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I'm a bit confused.

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Hello Paul, it seems that you are new to this website. It would help if you explain what you have tried so far and it would also be appreciated if you invest more time into formulating your question. You can use $y''+x^2y'+xy=0$ to use Latex, the result would be $y''+x^2y'+xy=0$ which looks nicer than the formatting you used. – k1next Apr 29 '13 at 18:33
Suppose there is a solution $y(x) = \sum_n a_n x^n$. Then figure out what $y',y''$ are (in terms of the coefficients of $x^n$), and then write the above equation using these expressions for $y,y',y''$. Then equate all the $x^n$ coefficients to zero, and figure out the values of the coefficients. – copper.hat Apr 29 '13 at 18:34
Sorry about that, I thought it was easy enough to read without Latex. I tried to do what you described, copper.hat, but I couldn't figure out the recurrence relation. – Paul Apr 29 '13 at 18:38
Can anyone help with this, though? I don't understand how I should make each x have the same power for all of the expressions in the final summation that is equal to 0. – Paul Apr 29 '13 at 19:26

Hints, start off with:

$\displaystyle y = \sum_{n=0}^{\infty} a_nx^n$, so:

$\displaystyle y' = \sum_{n=1}^{\infty} na_nx^{n-1}$

$\displaystyle y'' = \sum_{n=2}^{\infty} n(n-1)a_nx^{n-2}$

Substitute these back into the DEQ:

$ 0 = y''+x^2y'+xy$

$ = \sum_{n=2}^{\infty} n(n-1)a_nx^{n-2} + x^2 \sum_{n=1}^{\infty} na_nx^{n-1} + x\sum_{n=0}^{\infty} a_nx^n$

$ = \sum_{n=2}^{\infty} n(n-1)a_nx^{n-2} + \sum_{n=1}^{\infty} na_nx^{n+1} + \sum_{n=0}^{\infty} a_nx^{n+1}$

Now, we want all terms to just be $x^n$, so write them out so it is so.

$ = \sum_{n=0}^{\infty} (n+2)(n+1)a_{n+2}x^n + \sum_{n=2}^{\infty} (n-1)a_nx^n + \sum_{n=0}^{\infty} a_nx^n$

Next, we want to get the sum to start at a common $n$, so choose $n = 2$, since that is where the highest sum is already starting. So we have,

$0 = 2a_2 +6a_3x + a_0x + \sum_{n=2}^{\infty}\left( (n+2)(n+1)a_{n+2}+ na_{n-1}\right)x^n$

From this equation, we get three things:

  • $(1)$ $2a_2 = 0 \rightarrow a_2 = 0$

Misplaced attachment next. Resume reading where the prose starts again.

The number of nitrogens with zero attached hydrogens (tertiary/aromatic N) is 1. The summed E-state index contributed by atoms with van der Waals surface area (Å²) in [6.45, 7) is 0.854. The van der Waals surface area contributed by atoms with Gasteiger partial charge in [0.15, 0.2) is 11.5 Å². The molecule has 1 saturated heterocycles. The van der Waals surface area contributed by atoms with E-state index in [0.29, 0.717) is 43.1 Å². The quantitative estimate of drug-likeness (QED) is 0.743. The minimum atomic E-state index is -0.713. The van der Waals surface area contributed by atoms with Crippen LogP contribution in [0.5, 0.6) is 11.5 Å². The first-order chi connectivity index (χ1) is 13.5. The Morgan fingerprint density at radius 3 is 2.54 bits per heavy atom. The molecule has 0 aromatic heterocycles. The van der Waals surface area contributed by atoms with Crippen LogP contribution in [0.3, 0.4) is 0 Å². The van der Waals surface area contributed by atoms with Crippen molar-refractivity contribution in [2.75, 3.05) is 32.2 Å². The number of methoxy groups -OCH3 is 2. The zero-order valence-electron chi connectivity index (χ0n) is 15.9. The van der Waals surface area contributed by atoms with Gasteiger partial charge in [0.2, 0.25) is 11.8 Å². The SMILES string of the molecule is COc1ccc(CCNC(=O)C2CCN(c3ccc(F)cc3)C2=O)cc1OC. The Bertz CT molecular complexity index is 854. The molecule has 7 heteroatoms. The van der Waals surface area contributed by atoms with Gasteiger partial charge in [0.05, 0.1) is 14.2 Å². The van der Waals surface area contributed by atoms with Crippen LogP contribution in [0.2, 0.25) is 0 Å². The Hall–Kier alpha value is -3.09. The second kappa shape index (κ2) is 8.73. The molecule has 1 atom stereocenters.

• $(2)$ $\displaystyle 6a_3 + a_0 = 0 \rightarrow a_3 = -\frac{a_0}{6}$
  • $(3)$ The recursion relation, for $n \ge 2$:

$$\displaystyle a_{n+2} = \frac{n}{(n+2)(n+1)}a_{n-1}$$

Now, we need to figure out the general recursion (i am going to kick start you, but you have to work some of the problem).

  • $n = 2$, $\displaystyle a_4 = \frac{2}{4 \times 3}a_1$, where $a_1$ is arbitrary
  • $n = 3$, $\displaystyle a_5 = \frac{3}{5 \times 4}a_2 = 0$, since $a_2 =0$ from earlier
  • $n = 4$, $\displaystyle a_6 = \frac{4}{6 \times 5}a_3 = \frac{4}{6 \times 5}-\frac{a_0}{6}$, where $a+0$ is an arbitrary constant
  • $n = 5$, $\displaystyle a_7 = \frac{5}{7 \times 6}a_4$
  • $n = 6$, $\displaystyle a_8 = \frac{6}{8 \times 7}a_5 = 0$, since $a_5 = 0$

Do you see which terms will be zero?

Do you see how to write this as a general series?

Once you have that, you can write out the general solution for $y$

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I know how to proceed in general, but I'm not quite sure on this one. How should I make the first summation have an $\displaystyle x^{n+1}$ term? – Paul Apr 29 '13 at 21:07
@Paul: see updates and see if you can take it from there. – Amzoti Apr 29 '13 at 21:16
+1 Very nice hints in precisely the right direction. – amWhy Apr 30 '13 at 0:36
@amWhy: It would be great to hear back and see if s/he got it! Thanks! – Amzoti Apr 30 '13 at 0:36
Hm, I would think one way to go would be to evaluate the sum that starts at two to make it start at 0, but I don't know what I would do with a separated term of $\displaystyle a_{2}x^2$. Sorry for all the questions, I'm just really bad at these. The help is amazing, by the way. This community is so good. – Paul Apr 30 '13 at 3:51

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